Credit 2017 Artists Rights Society (ARS)/SIAE, Rome, via Center for Italian Modern Art
The Greek-born Italian artist Alberto Savinio spent most of his life in the shadow of his older brother, Giorgio de Chirico, famed as the pioneer of Surrealist painting. It remains to be seen if he will spend eternity there. The question is not settled by “Alberto Savinio,” a rare exhibition of 22 of his paintings at the Center for Italian Modern Art in SoHo, but it is given a tantalizing spin.
Savinio (1891-1952) was born in Athens to a family of Italian-speaking Greeks and went to Italy as a teenager. He changed his name in 1914, during a sojourn in Paris (1911-1915) with his brother, who was already becoming known for the dreamlike metaphysical paintings that proved foundational to Surrealism. These efforts, as de Chirico admitted, had been formulated with the multitalented Savinio, who worked variously during his life as poet, novelist, critic, composer, pianist and set designer as well as a painter.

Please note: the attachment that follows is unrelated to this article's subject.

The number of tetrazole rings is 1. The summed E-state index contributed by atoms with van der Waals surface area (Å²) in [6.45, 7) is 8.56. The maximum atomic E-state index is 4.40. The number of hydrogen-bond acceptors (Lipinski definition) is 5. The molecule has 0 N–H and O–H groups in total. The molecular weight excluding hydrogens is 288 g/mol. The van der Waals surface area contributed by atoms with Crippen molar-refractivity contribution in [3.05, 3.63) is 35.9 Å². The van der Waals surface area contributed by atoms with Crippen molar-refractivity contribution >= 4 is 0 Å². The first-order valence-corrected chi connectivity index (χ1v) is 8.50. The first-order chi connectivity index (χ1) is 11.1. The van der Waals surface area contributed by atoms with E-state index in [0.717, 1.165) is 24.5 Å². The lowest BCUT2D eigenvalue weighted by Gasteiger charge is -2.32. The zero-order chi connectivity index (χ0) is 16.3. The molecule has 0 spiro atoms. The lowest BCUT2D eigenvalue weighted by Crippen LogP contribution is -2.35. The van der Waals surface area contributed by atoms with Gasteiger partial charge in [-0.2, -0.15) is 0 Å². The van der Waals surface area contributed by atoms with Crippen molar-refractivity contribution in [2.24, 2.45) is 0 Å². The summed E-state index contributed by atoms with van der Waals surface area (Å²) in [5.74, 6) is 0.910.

The brothers frequented avant-garde circles and were especially close to Guillaume Apollinaire, contributing essays to a journal he published. But at the time, music was Savinio’s chief interest and, not unlike the Italian Futurists, he favored reducing it to raw, physical sound. On May 21, 1914, Savinio gained notoriety with a well-attended concert where he played the piano so violently that it had to be replaced more than once. The event would be recalled by Blaise Cendrars in his 1948 book, “Bourlingueur.”
The war forced the brothers back to Italy but 1926 found them both in Paris again, with Savinio very much in painting mode. All but one of the canvases here date from the second Paris sojourn, which ended in early 1934. They reveal an artist juggling several styles, all buoyed by easy, robust paint handling, all connected more or less to Surrealism.